Last week, Mobile Cuisine Magazine covered the death of New Jersey food truck owner Jose Goncalves. This was tragic news for the food truck industry. Being in the insurance industry, we are more aware than the general public about food truck claims such as this. This topic has prompted me to discuss the importance of Key Person Insurance and Workers’ Compensation for a food truck business.
In this particular story, Jose’s wife will have a difficult time continuing the business by herself. Key Person Insurance would help sustain and continue operations despite the loss of her husband. Even with him gone, there will still be outstanding business liabilities. There are four categories of loss for which key person insurance can provide compensation (source – Wikipedia):
- Losses related to the extended period when a key person is unable to work, to provide temporary personnel and, if necessary to finance the recruitment and training of a replacement.
- Insurance to protect profits. For example, offsetting lost income from lost sales, losses resulting from the delay or cancellation of any business project that the key person was involved in, loss of opportunity to expand, loss of specialized skills or knowledge.
- Insurance to protect shareholders or partnership interests. Typically this is insurance to enable shareholdings or partnership interests to be purchased by existing shareholders or partners.
- Insurance for anyone involved in guaranteeing business loans or banking facilities. The value of insurance coverage is arranged to equal the value of the guarantee.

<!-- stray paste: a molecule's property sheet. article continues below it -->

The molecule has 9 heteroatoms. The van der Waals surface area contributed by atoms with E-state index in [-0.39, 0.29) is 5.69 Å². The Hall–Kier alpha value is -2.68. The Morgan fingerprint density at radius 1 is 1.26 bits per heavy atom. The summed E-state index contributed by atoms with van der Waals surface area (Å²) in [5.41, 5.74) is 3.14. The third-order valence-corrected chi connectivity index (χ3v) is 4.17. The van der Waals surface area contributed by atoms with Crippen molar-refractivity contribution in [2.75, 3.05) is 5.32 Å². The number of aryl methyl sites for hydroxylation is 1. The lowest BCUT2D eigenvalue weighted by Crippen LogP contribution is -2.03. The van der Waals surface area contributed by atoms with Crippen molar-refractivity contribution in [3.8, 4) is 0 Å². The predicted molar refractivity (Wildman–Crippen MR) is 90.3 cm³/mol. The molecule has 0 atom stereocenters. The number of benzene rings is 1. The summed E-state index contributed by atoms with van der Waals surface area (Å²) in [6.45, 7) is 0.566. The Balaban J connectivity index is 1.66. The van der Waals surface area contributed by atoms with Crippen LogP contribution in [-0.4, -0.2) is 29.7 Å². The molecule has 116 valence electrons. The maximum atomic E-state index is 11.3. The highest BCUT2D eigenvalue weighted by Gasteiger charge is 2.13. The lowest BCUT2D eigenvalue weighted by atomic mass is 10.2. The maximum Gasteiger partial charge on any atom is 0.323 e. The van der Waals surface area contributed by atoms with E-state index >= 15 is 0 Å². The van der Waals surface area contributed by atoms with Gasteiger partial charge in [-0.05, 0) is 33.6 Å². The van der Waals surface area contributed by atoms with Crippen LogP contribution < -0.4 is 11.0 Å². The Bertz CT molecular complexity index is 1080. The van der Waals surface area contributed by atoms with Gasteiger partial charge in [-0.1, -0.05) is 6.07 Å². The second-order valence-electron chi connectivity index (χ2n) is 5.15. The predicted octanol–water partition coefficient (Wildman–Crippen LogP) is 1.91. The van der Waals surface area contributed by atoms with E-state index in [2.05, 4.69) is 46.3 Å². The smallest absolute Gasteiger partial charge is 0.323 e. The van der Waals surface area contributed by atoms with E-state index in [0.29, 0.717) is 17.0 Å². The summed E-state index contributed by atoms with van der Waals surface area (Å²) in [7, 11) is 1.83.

Now just imagine if the person killed in this particular accident was an employee. Too often we hear about food truck operators ignoring the state requirement (see your particular state laws) of Workers’ Compensation. A death or substantial injury to an employee could bring your food truck business to a screeching halt without Workers’ Compensation. Your business is directly responsible for the employee’s medical bills and other liabilities that result from an accident. The business is also subject to state fines and penalties for not having this coverage in place. All those months invested into building the truck, perfecting the menu, creating a website and Twittering…all in order to create a line of eager patrons is now gone in an instant.
Some food truck operators think that this type of thing could never happen to them. Yes, Workers’ Compensation or Key Person Insurance isn’t cheap, but it is worth spending the money to protect your business, lifestyle and family. Please contact me if you would like to discuss options or catering truck insurance quotes.
Matt Carlson, CIC is an insurance broker that specializes in insurance and risk management solutions for food and catering trucks. He is a foodie and second generation commercial insurance broker. He provides his clients with General Liability, Auto and Workers’ Compensation coverage. Matt currently insures over 25 food trucks. Some of his more notable clients are Krazy BBQ, Kogi BBQ and The Fox Pizza Bus. You can find his insurance website at http://www.cateringtruckinsurance.com where you can get more information on his company or an insurance quote application.